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BLOG: Social media seems to pull ahead of search engines

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Blog: Social media seems to pull ahead of search engines

AKRON (Sept. 9, 2014) — Everything changes with time.

That’s why you don’t have the Pony Express or covered wagons in 2014. I can’t imagine what society would look like without advances in technology.

Obsolete is the word that comes to mind when I think about the effect of technology. Most of us have seen the videos of the young kids reacting to rotary phones or a Walkman. I’ve heard so many people complain about how fast new technology replaces old and how often what used to be a prized possession is rendered useless.

It’s hard to think of many things that haven’t seen at least some change because of those advances. Can you? But that doesn’t mean I’m not surprised sometimes. As a quick example, I used to love when we got a new Phone Book. The smell of the book’s new ink and thin pages and the new design of the cover marked another year gone by. But putting business listings online made it unnecessary to keep those bulky things around unless you needed to see over the steering wheel.

The Internet is my favorite example of consistent change. That’s probably a big reason I chose a job in which it’s my responsibility to watch trends and make predictions and guide our online products.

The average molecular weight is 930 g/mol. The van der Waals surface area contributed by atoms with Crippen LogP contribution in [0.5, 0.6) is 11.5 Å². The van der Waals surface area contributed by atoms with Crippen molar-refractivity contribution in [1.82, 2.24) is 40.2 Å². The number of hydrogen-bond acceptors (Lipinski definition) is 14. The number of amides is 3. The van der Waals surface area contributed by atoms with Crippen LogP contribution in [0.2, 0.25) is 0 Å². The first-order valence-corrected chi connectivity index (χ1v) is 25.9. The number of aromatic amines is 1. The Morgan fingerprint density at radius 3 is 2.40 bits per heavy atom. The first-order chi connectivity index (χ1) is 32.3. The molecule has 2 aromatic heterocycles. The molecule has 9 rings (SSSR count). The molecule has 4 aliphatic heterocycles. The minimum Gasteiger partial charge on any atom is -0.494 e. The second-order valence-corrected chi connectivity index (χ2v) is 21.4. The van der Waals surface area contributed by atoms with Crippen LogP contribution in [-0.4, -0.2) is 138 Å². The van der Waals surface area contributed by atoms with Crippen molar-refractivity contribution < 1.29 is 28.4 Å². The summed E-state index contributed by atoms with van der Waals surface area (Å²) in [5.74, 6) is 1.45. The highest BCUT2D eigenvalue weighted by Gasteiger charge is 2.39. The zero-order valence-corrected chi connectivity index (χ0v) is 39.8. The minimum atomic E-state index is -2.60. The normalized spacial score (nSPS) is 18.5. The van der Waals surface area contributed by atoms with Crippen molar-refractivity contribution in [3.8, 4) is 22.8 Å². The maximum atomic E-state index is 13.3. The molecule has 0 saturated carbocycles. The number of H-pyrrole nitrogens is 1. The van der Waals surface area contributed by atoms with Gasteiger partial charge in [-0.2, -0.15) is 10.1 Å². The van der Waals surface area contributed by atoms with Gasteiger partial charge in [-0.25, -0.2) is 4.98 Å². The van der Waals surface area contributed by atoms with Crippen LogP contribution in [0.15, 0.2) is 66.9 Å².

I’ve noticed a trend in the past two years that I don’t see stopping anytime soon. I believe social media sites have started to—and will continue to—replace search engines for quick reference.

According to several research studies, Americans spend more time on social sites that any other kind of Internet activity.  According to Mashable, social accounts for 18 percent of time spent online. The average person spends 6.9 hours on social media sites per month.

More people are going to Facebook and other social sites to browse business pages to find a tire dealership, barter shop or a telephone number for a local restaurant. Twitter’s hashtags are starting to be used as search terms to help people find what they’re looking for. But sites like and including Pinterest are most at fault for this trend.

As social media continues to become more visual, it gets easier to find the results needed more quickly. It’s easier to find a recipe or an ideal gift on Pinterest than it is on Google because there’s no need to read to find results.

Another cause of this trend is convenience — the same factor that causes so many other changes in technology. People don’t like to take the time to search for answers anymore. An online thesaurus is more likely to be used than a printed one. And the same is true of dictionaries. So, since the first stop for so many online users is whatever social site they prefer, they don’t need to navigate away from the site.

I don’t believe social media sites are nearly as robust as Google or Bing, but I think that will improve in the coming years.

The fun thing about technology is waiting to see what comes next and how predictions like mine shake out in the end.


Alaina Scott can be reached at or on Twitter at @alainaescott.


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